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DOE says supercomputers handling COVID-19 data are hacker targets

Foreign powers seek to crack open US research on the virus, secretary says

Energy Secretary Dan Brouillette, at his confirmation hearing in the Senate Energy and Natural Resources Committee on Thursday, November 14, 2019.
Energy Secretary Dan Brouillette, at his confirmation hearing in the Senate Energy and Natural Resources Committee on Thursday, November 14, 2019. (Bill Clark/CQ Roll Call file photo)

Energy Department officials said they have noticed a spike in cyberattacks on national laboratories and that foreign nations are interested in U.S. coronavirus research.

“We are seeing some increased activities around our national laboratories in particular, with regard to cyber activity. Slight increases in the number of hits that we see to our computing facilities there,” Energy Secretary Dan Brouillette said Thursday at a meeting with an advisory board.

“We have not had any problems” with cyberattacks, said Paul Dabbar, the DOE’s under secretary for science who oversees the network of 17 national labs. “But, as the secretary pointed out, we’ve had some increase.”

Government agencies and private experts say cyberattacks have increased during the pandemic as the number of people working remotely — a larger pool of targets for hackers — has surged worldwide during stay-at-home restrictions.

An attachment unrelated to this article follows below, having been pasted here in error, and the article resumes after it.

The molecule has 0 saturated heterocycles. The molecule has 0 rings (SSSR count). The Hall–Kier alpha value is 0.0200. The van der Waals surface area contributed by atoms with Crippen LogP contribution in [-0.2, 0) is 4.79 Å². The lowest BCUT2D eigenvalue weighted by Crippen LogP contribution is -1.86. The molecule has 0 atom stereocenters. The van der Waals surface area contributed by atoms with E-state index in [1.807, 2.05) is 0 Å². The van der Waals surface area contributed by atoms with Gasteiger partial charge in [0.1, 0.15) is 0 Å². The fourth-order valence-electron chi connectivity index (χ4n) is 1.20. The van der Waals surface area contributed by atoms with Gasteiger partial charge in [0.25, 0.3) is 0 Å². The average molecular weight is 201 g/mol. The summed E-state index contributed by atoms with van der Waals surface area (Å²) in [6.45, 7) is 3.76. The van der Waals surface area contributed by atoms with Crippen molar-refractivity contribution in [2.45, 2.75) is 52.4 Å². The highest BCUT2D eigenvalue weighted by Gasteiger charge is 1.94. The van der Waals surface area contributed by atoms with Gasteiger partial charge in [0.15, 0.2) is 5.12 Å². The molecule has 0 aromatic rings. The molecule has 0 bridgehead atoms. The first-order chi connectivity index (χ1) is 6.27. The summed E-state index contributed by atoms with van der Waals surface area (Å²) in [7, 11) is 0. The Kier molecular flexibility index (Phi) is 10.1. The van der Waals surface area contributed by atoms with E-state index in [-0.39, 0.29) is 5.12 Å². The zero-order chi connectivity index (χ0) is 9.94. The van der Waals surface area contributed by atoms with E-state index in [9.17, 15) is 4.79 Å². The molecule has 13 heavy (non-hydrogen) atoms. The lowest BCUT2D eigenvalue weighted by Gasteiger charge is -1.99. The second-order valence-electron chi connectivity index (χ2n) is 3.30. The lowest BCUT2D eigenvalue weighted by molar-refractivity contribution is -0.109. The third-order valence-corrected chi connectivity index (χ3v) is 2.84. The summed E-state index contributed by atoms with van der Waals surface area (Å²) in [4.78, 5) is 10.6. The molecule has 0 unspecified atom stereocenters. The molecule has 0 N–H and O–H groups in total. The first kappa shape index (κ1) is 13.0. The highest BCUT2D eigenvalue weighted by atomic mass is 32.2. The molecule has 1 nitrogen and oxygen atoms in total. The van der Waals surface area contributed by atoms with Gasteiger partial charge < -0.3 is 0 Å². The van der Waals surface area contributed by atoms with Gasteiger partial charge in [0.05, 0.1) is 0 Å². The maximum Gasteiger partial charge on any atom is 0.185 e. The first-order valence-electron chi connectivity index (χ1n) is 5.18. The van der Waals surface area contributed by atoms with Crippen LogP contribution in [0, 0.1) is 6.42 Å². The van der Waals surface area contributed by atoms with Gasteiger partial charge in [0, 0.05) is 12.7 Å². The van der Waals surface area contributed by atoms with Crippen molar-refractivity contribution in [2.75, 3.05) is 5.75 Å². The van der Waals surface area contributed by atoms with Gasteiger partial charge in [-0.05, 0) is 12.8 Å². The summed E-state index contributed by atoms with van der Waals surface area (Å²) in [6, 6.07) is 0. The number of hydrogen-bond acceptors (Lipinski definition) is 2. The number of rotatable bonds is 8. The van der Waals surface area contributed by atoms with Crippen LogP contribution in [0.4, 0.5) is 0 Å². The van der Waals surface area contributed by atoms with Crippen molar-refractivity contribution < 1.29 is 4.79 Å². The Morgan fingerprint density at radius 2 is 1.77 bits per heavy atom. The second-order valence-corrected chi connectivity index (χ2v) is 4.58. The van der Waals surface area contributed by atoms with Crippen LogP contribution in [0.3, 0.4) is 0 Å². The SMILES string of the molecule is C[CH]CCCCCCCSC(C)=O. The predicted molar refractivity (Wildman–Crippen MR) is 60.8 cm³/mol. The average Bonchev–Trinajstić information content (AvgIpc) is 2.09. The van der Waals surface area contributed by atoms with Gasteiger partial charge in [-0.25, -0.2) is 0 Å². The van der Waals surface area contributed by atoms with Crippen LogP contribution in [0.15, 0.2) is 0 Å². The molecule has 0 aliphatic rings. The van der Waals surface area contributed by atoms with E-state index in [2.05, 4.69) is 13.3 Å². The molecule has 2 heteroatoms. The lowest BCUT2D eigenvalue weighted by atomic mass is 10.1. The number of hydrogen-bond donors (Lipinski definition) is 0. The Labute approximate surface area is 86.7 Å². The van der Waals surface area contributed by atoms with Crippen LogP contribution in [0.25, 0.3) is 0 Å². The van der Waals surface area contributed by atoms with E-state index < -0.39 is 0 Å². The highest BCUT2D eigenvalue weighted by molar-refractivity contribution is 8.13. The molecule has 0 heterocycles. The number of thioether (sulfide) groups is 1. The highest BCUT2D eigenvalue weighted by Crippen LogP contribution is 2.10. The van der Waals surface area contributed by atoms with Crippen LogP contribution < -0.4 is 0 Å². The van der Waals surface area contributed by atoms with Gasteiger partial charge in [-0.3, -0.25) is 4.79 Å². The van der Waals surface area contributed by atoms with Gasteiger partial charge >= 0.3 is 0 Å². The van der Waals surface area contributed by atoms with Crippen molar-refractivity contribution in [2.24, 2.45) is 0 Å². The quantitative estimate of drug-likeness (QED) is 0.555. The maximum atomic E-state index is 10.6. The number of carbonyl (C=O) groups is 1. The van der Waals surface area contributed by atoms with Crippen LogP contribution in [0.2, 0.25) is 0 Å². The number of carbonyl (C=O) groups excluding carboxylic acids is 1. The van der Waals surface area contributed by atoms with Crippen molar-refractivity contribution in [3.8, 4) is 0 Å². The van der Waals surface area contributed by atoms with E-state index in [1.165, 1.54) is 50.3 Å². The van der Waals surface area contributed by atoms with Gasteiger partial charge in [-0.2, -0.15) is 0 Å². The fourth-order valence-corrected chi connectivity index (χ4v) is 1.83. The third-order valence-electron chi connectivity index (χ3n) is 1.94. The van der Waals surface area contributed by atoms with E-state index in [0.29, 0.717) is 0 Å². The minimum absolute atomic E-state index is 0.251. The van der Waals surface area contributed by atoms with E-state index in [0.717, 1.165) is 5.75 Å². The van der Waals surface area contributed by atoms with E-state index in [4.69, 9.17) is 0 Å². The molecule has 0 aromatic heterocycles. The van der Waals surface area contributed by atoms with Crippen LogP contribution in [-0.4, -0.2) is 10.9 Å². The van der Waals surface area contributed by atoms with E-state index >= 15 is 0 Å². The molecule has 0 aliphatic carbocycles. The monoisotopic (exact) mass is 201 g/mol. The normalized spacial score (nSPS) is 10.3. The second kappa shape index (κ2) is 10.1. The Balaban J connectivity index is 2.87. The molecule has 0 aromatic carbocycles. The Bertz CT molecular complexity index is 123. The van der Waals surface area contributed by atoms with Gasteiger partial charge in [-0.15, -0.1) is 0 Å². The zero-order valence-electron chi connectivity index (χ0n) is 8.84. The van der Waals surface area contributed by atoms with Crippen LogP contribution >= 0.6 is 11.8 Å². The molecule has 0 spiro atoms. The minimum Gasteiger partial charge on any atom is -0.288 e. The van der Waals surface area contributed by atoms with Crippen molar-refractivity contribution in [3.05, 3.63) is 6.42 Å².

Brouillette said foreign powers want to crack open American research on the virus. “We know that there are nation-states around the world who are interested in some of the research that’s being done in the laboratories, some of the data sets that exist within the laboratories,” he said.

Brouillette added: “They’re very interested in some of our specific research around COVID-19.” The Energy Department’s supercomputers are being used to sift through the disease research.

The FBI and the Cybersecurity and Infrastructure Security Agency, a unit of the Homeland Security Department, issued a warning of attacks from China last week.

“The FBI is investigating the targeting and compromise of U.S. organizations conducting COVID-19-related research by PRC-affiliated cyber actors and non-traditional collectors,” the agencies said in a May 13 news release, using the shorthand for the People’s Republic of China.

The World Health Organization said in April it has experienced a “fivefold” increase in cyberattacks, including through the leaking of hundreds of emails and passwords.

Mark Menezes, the No. 3 official at DOE and President Donald Trump’s nominee to become deputy secretary, said cyberattacks against electric utilities have also increased in recent months.

“We have seen heightened cyber threats on our energy system,” he said.

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